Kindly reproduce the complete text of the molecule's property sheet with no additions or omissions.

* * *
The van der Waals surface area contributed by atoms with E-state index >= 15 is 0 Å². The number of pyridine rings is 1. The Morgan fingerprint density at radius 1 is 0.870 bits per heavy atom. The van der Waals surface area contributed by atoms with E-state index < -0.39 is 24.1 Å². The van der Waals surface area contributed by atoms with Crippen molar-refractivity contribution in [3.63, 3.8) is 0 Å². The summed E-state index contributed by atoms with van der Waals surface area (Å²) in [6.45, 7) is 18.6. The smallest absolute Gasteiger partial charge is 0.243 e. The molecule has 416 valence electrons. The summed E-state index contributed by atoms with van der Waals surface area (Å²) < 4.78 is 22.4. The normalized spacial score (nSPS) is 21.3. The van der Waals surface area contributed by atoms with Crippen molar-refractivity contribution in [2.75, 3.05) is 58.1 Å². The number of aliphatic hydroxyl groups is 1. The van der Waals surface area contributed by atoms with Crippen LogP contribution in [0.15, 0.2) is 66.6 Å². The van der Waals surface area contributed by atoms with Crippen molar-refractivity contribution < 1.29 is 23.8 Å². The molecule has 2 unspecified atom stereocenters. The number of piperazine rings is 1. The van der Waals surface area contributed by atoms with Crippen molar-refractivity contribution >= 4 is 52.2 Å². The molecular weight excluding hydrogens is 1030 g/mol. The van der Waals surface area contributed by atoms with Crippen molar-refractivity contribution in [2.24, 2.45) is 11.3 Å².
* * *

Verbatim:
The van der Waals surface area contributed by atoms with E-state index >= 15 is 0 Å². The number of pyridine rings is 1. The Morgan fingerprint density at radius 1 is 0.870 bits per heavy atom. The van der Waals surface area contributed by atoms with E-state index < -0.39 is 24.1 Å². The van der Waals surface area contributed by atoms with Crippen molar-refractivity contribution in [3.63, 3.8) is 0 Å². The summed E-state index contributed by atoms with van der Waals surface area (Å²) in [6.45, 7) is 18.6. The smallest absolute Gasteiger partial charge is 0.243 e. The molecule has 416 valence electrons. The summed E-state index contributed by atoms with van der Waals surface area (Å²) < 4.78 is 22.4. The normalized spacial score (nSPS) is 21.3. The van der Waals surface area contributed by atoms with Crippen molar-refractivity contribution in [2.75, 3.05) is 58.1 Å². The number of aliphatic hydroxyl groups is 1. The van der Waals surface area contributed by atoms with Crippen LogP contribution in [0.15, 0.2) is 66.6 Å². The van der Waals surface area contributed by atoms with Crippen molar-refractivity contribution < 1.29 is 23.8 Å². The molecule has 2 unspecified atom stereocenters. The number of piperazine rings is 1. The van der Waals surface area contributed by atoms with Crippen molar-refractivity contribution >= 4 is 52.2 Å². The molecular weight excluding hydrogens is 1030 g/mol. The van der Waals surface area contributed by atoms with Crippen molar-refractivity contribution in [2.24, 2.45) is 11.3 Å².